Middle schoolers tackle climate change in a new alternate reality game

Classrooms pilot 'Cene'—designed by UChicago scholars to encourage creative problem-solving

In the year 2747, the internet could be powered by mushrooms. In 2107, the entire human population might live underground. Perhaps Earth will be made up of floating cities in 2099.

These possible futures were explored by over 350 middle school students as part of the alternate reality game Cene—created by an interdisciplinary group of game designers based at UChicago. 

Seventh-grade students at Bret Harte Elementary, UChicago Woodlawn Charter, and the University of Chicago Laboratory Schools piloted a three-week “narrative scavenger hunt,” tackling themes and quests related to climate change. 

The game’s name comes from “Anthropocene”—the name given for our current geological era defined by human impact on the environment. For Prof. Patrick Jagoda, climate change is a huge issue that students tend to learn about too late.

“If this is a generational issue that is going to impact policy, economics, everyday wellbeing for these students—why not start when they’re 12 years old?” asked Jagoda, Cene’s co-director.

When science teacher Tony Del Campo asked his seventh-graders what they wanted to learn that year, “A lot of kids said, ‘What is climate change? What's global warming? How can I do something to help?'” said Del Campo, who teaches at UChicago's Laboratory Schools. “I think they're getting the sense that ‘I live in this world. I’m a citizen. I need to figure out how to make this world last for me and and after me.’”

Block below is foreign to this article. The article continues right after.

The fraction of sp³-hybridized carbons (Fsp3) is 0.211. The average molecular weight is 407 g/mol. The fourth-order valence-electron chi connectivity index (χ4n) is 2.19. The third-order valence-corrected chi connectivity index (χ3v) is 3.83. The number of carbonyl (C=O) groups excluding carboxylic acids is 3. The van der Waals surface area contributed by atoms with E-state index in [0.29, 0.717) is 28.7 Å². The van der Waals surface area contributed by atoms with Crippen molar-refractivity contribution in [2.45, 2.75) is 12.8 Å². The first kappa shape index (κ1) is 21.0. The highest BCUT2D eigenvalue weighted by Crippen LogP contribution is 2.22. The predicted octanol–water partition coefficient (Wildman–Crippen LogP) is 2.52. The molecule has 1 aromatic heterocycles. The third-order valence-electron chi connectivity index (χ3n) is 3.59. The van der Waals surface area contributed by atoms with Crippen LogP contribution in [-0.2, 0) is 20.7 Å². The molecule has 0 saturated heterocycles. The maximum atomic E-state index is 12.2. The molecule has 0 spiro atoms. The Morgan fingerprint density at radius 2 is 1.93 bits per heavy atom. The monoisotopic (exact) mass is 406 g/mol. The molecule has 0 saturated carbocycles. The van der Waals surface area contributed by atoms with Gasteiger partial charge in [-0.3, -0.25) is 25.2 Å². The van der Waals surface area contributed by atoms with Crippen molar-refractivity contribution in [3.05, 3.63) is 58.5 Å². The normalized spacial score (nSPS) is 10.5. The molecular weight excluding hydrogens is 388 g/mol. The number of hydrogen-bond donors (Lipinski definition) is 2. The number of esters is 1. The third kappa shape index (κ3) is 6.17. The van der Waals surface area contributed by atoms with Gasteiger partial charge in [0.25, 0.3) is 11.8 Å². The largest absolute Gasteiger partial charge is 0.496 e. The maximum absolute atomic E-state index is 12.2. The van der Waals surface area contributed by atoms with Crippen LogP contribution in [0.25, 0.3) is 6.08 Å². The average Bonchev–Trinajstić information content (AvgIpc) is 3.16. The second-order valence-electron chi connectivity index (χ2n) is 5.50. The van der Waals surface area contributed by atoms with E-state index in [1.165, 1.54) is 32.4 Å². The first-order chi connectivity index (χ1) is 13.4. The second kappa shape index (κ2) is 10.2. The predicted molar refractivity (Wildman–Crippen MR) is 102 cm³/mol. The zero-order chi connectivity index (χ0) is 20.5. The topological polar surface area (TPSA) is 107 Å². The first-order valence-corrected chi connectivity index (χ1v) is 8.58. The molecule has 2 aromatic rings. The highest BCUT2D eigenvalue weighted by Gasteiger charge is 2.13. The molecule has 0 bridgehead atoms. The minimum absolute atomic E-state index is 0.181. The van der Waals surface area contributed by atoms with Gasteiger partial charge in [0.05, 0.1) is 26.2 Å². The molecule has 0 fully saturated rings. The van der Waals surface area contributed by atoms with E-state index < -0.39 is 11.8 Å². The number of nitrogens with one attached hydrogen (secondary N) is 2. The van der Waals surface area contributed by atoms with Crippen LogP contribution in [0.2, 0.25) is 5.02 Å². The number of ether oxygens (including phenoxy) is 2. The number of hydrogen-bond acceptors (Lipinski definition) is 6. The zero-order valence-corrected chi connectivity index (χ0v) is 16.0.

In partnership with local teachers, Cene was developed by The Fourcast Lab—a game design collective led by six core members: Jagoda, Heidi Coleman, Ashlyn Sparrow, Marc Downie, Kristen Schilt and Ben Kolak. 

These UChicago-based scholars and artists design alternate reality games, or ARGs, which address big problems like health, social connection and climate change. ARGs are “transmedia”—meaning players move between the real world and online spaces. 

“You might meet a character through an Instagram or a Tiktok account,” said Jagoda, who studies digital media and game design. “You might go to Twitch and find somebody's channel that ends up drawing you further into the series of puzzles.”

The Lab's past games include A Labyrinth and ECHO, which were mainly designed for UChicago students. But both Jagoda and fellow co-director Heidi Coleman were interested in engaging a new audience: local middle school students.

Ready player one

Cene starts with a video. “Welcome to the Fourcast Lab,” said Coleman in an introductory message for the three seventh-grade classrooms. Often blurring the line between reality and fiction, Fourcast Lab members in-game personas wear lab coats and have titles like “quantum botanist.”

“We need your help in tackling a huge challenge,” says the Cene version of Jagoda, who sits in front of a fireplace styled like a vortex. 

The Lab members reveal they’ve uncovered a new phenomenon: The Possibility Space. “The Possibility Space is like a library that contains not just every book that’s been written, but every book that could be written. Except it doesn’t contain books—it contains worlds,” said Assoc. Prof. Kristen Schilt, another member of the Fourcast Lab, in Cene.